A gavel and sound block.
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Kai Ryssdal: In English legal circles today, all eyes were on a London courtroom. An appeal was being heard in the libel case of Simon Singh. To the extent you might have heard something about the case, you probably figured English libel laws couldn't really make much of a difference over here.
Marketplace's Rico Gagliano explains that is not necessarily so.
RICO GAGLIANO: Last night, around 300 people packed the Old Monk Pub in London. Not just to drink. They came to show support for this guy...
SIMON SINGH: I'm Simon Singh. I'm a science writer, and I write science books.
Simon Singh's become more than a writer, though. He's become a free-speech symbol, ever since the Guardian newspaper ran his article criticizing chiropractors, medical practitioners who manipulate the spine.
SINGH: I was really concerned about how chiropractors often treat children for conditions that seem to have nothing to do with the spine. Things like asthma and colic and ear infections.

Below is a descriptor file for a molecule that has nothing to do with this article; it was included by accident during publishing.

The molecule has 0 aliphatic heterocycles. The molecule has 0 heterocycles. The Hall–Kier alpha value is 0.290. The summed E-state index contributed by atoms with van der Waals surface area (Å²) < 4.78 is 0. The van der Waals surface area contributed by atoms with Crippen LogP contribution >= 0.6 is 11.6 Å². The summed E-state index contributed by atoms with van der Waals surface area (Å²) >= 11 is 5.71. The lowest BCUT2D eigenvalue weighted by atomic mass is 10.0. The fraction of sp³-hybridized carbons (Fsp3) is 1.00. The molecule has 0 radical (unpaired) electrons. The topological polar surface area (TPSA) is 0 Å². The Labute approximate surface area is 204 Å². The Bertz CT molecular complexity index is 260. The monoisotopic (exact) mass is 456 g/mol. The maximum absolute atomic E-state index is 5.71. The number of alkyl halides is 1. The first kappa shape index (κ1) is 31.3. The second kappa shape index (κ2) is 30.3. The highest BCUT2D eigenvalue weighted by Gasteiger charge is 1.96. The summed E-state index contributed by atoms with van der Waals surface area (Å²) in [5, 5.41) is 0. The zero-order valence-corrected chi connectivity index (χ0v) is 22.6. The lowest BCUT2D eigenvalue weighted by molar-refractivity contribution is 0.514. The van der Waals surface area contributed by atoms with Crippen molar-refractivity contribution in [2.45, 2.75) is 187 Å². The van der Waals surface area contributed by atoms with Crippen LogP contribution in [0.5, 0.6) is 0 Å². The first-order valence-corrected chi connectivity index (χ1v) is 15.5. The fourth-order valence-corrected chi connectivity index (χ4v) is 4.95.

In his article, Singh called those treatments quote "bogus," which prompted the British Chiropractic Association to sue him for libel.
Whether he wins or loses, Singh's case and others like it have sparked a popular movement to reform U.K. libel laws. Laws which critics say have made London the libel capital of the world.
PADRAIG REIDY: The problem with our laws is that they are very much weighted towards privacy and reputation and against free expression.
That's Padraig Reidy of the group Index on Censorship. Unlike the U.S., Reidy says Britain has no constitutional protection for freedom of speech. And he says you don't even have to be British to sue for libel there, you just need to have had your reputation besmirched in Britain.
REIDY: You know, Tom Cruise or Cameron Diaz. They can sue American publications in this country. As a result, for example, you cannot view the National Enquirer Web site in the U.K. anymore. Because the National Enquirer, for example, is so conscious of this problem.
Reform groups propose several changes in the law. Everything from making trials shorter and more affordable to restricting libel suits against certain types of speech. But some say many of these proposals are overreactions which could do more harm than good.
Alistar Mullis is a professor of law at England's University of East Anglia.
ALISTAR MULLIS: There is a proposal to limit damages to 10,000 pounds. That strikes me as just wholly inadequate to reflect the harm that a serious libel can cause.
But with Britains from popular comedians to Parliament MPs clamoring for reform, some change seems likely. Especially in an election year.
In Los Angeles, I'm Rico Gagliano for Marketplace.